A council has used a drone with a thermal imaging camera to identify illegal ‘sheds’ where tenants are being rented beds in cramped and unsafe conditions.
Oxford council began proactively targeting these structures in January 2018 following a grant of £274,942 from central government - the cash has also funded three full-time members of staff for two years.
The government funding has enabled the team to visit over 1,000 suspected beds in sheds in 18 months and the council says it expects to visit another 400 suspected beds in sheds by the end of the year.
The drone and thermal imaging camera enable council officers to identify structures such as garages and outbuildings constructed without planning permission emitting a heat signature. In many cases the structures are used as gyms or offices but occasionally they uncover what the council calls “criminal exploitation of vulnerable people.”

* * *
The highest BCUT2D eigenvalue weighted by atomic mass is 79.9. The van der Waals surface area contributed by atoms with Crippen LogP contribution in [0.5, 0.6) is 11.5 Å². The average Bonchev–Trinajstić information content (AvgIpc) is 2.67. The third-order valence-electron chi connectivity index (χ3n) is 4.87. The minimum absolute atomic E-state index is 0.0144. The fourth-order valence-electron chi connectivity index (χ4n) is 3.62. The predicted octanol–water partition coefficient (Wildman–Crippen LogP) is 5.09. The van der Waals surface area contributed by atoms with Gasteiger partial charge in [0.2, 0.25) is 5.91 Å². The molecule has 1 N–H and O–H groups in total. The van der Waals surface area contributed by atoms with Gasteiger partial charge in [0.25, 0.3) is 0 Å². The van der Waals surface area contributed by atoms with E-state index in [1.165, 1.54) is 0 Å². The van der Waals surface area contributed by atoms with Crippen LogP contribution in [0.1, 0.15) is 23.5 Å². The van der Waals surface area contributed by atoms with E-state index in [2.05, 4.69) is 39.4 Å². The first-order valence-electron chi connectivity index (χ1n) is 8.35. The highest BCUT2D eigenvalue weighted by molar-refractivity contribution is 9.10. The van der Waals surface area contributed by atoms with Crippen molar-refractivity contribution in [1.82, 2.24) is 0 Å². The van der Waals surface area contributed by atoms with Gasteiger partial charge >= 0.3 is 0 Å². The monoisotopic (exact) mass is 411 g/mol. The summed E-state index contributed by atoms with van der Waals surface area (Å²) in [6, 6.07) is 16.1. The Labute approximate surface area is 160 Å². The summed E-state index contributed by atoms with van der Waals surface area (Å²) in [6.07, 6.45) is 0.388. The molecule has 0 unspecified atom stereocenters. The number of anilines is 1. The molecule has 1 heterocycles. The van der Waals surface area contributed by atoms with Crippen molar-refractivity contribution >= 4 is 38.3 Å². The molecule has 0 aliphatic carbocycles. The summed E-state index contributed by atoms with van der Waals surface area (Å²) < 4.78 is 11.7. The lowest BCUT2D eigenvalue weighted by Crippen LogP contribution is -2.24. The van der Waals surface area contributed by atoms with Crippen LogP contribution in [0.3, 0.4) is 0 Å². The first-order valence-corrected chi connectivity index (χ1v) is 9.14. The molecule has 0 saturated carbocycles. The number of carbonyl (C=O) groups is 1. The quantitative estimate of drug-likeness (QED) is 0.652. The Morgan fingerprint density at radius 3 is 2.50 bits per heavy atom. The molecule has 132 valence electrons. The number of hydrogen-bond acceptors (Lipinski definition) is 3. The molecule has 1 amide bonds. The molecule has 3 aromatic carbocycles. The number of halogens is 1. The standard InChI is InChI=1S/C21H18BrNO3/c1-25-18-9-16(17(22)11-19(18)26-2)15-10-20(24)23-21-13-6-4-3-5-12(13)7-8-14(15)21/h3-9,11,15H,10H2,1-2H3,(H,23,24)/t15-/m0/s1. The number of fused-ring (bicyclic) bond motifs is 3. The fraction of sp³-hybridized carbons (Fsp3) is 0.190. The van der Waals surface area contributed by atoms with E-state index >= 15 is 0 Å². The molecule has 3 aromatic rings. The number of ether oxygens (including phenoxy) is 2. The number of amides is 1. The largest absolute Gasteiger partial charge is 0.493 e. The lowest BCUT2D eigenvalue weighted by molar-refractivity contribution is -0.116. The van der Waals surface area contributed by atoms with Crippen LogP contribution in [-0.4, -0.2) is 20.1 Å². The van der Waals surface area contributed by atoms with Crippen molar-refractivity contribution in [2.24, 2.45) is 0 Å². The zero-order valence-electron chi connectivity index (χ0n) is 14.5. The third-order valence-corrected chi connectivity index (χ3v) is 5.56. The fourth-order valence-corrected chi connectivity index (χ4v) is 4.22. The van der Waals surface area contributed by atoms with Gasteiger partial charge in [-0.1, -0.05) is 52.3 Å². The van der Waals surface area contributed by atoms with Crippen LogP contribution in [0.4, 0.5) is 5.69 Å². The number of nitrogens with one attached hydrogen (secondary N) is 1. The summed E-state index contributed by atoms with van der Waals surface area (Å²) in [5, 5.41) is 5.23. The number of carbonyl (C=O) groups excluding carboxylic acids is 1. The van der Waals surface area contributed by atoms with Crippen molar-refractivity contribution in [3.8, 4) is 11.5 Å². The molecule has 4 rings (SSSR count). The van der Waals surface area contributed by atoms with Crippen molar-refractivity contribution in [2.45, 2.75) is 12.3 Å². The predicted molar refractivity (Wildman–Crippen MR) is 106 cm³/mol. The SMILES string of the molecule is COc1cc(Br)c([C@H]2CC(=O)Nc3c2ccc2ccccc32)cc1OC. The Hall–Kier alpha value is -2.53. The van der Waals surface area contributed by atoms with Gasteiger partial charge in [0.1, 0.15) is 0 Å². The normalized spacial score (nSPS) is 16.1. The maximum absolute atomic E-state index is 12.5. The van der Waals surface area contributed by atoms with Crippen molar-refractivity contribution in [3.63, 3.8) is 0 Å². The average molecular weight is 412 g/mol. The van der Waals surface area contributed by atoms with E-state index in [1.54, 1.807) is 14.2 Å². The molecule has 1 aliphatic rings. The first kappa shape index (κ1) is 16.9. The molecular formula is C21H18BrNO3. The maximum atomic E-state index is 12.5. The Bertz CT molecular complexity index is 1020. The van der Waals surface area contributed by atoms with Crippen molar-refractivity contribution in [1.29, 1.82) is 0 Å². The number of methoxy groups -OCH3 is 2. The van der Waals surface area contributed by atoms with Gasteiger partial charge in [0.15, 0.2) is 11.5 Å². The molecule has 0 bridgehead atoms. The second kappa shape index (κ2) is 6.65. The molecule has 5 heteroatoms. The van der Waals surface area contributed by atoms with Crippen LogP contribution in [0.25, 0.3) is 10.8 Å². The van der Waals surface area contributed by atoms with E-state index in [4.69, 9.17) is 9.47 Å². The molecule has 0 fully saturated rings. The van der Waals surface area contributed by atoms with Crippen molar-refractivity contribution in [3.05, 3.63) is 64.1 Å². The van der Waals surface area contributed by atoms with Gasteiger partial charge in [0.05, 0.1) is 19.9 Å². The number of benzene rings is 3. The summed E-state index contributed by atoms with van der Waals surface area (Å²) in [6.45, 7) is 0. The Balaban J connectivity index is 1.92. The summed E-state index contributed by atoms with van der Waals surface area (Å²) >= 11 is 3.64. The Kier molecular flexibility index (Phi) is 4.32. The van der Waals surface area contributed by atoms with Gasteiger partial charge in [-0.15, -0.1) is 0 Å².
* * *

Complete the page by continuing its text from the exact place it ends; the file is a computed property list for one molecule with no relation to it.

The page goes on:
So far 21 beds have been regarded as illegal in the past 18 months and 31 enforcement notices have been served on landlords - and now the council wants local residents to report any sheds being erected if they could be used for illegal lettings.
The inspections have further revealed over 70 privately rented properties requiring inspection and a number of unlicensed houses in multiple occupation which are to be investigated further.
The funding for the rogue landlords project was provided by the government’s Controlling Migration Fund, with the principal aim of preventing the exploitation of migrants.
“Oxford has the highest proportion of private rented homes in the country and every private tenant should have a decent roof over their head. We work proactively to drive up standards in private rented housing and we won’t tolerate rogue landlords exploiting tenants by providing substandard and dangerous housing – whether this is a bed in a shed, a house in multiple occupation or a family home” says a council spokeswoman.
And she says in an appeal to the public: “Conditions in some of these beds in sheds are appalling and we won’t accept this. If you think there are beds in sheds in your neighbourhood, please contact our Private Sector Safety team and we’ll take action.”